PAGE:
Liberal activists across the nation have since 1994 demanded a “living wage,” which, depending on who is doing the defining, means the amount required to cover the basic needs of an individual or family. As with so many arguments made by the Left, the living wage appeal sounds reasonable. After all, why shouldn't an employer pay employees at least enough for them to have decent housing, clothes, food, transportation and educational opportunities?
But there is a big lie behind this seemingly reasonable argument, namely that the employer is responsible for providing a person's basic needs, not the individual himself. The falsehood is further illuminated by this question: Who is responsible for providing for the employer's basic needs? If the answer is the employer, then society has two classes and equality is just a politically convenient myth.
The practical reality is that when employers are responsible for providing a living wage, sooner or later, it becomes the government’s duty to guarantee it. The choice then is between the dependence society encouraged by the living wage or the free society that results when individuals are primarily responsible for themselves.
The stark truth that liberal activists never want to discuss is that a society that requires employers to pay the living wage is economically unsustainable and traps individuals and families in permanent dependence upon the government with no hope of ever improving their circumstances.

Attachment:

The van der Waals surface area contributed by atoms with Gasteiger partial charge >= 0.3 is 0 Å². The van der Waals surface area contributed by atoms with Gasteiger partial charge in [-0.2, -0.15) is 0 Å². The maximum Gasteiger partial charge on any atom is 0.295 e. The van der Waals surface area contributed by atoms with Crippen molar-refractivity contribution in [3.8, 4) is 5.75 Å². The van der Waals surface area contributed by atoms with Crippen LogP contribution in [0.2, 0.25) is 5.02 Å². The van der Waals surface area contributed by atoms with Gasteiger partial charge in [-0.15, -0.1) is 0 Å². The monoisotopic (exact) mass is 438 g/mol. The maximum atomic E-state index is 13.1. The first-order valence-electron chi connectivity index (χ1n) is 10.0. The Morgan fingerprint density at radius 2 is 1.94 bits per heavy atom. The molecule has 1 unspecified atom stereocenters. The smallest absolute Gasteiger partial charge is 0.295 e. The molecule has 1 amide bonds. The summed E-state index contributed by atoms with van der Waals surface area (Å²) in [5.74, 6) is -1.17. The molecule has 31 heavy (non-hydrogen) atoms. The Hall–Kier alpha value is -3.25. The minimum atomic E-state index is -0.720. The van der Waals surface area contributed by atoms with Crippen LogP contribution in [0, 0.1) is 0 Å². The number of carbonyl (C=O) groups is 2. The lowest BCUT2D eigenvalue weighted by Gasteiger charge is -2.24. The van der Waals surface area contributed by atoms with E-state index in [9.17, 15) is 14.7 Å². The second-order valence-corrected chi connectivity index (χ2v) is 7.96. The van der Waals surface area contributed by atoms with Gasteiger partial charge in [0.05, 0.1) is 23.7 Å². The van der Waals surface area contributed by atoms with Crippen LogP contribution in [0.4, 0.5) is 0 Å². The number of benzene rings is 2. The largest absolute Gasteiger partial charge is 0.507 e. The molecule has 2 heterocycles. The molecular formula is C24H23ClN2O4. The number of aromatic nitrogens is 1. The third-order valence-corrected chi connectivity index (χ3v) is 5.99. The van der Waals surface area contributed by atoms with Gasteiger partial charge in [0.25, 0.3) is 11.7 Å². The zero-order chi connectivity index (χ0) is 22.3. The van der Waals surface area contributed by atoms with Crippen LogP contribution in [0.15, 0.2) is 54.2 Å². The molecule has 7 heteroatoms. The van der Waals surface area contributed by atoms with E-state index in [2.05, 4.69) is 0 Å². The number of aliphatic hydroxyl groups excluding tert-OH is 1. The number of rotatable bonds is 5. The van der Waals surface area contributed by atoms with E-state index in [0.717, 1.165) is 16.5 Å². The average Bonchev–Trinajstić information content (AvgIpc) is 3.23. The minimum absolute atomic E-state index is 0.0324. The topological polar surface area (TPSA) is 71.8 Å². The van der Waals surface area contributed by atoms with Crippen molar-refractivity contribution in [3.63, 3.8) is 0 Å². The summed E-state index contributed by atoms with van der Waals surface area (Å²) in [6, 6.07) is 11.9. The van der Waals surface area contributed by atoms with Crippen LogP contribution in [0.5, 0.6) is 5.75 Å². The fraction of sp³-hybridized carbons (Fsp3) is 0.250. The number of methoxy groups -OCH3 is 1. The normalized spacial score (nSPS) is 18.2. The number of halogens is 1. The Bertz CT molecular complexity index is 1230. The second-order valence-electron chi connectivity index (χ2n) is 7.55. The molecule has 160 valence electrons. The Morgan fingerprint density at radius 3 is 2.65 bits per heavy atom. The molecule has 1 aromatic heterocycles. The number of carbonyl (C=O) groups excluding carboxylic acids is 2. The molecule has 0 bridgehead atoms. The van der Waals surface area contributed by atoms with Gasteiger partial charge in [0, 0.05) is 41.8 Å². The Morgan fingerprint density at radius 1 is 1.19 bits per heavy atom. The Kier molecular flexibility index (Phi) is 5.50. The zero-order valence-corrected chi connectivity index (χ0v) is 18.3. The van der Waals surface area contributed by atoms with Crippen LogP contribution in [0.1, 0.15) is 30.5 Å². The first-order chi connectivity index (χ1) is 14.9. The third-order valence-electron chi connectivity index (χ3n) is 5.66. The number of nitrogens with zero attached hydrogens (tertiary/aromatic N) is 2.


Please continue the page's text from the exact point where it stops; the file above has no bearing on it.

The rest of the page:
There are hard numbers that make clear that these considerations are not just theories. The numbers are crunched by the Heritage Foundation's Center for Data Analysis and published in the conservative think tank's annual Index of Dependence on Government. Using 1980 as the baseline for the index, there was a 3.3 percent increase in dependence from 2010 to 2011, the most recent year for which data is available, according to Heritage.
The long-term trend illustrated by the index is increased dependence upon what Heritage describes as “federally funded programs that were chosen for their propensity to duplicate or replace assistance -- shelter, food, monetary aid, health care, education, or employment training--that was traditionally provided to people in need by local organizations and families.”
At a time when it is commonly believed that defense accounts for most federal spending, in fact social welfare spending programs account for just under 70 percent of the federal budget, including both discretionary and non-discretionary categories. A parallel trend in this growing dependence is the steady long-term decline in the number of people who pay no net federal income taxes. There was a decline from 48.6 percent to 44.7 percent in this data point from 2010 to 2011 but the long-term trend is clearly in the other direction.
In short, the dependent society is a hopeless society because, as Heritage explains, “government programs not only crowd out civil society, but too frequently trap individuals and families in long-term dependence, leaving them incapable of escaping their condition for generations to come.”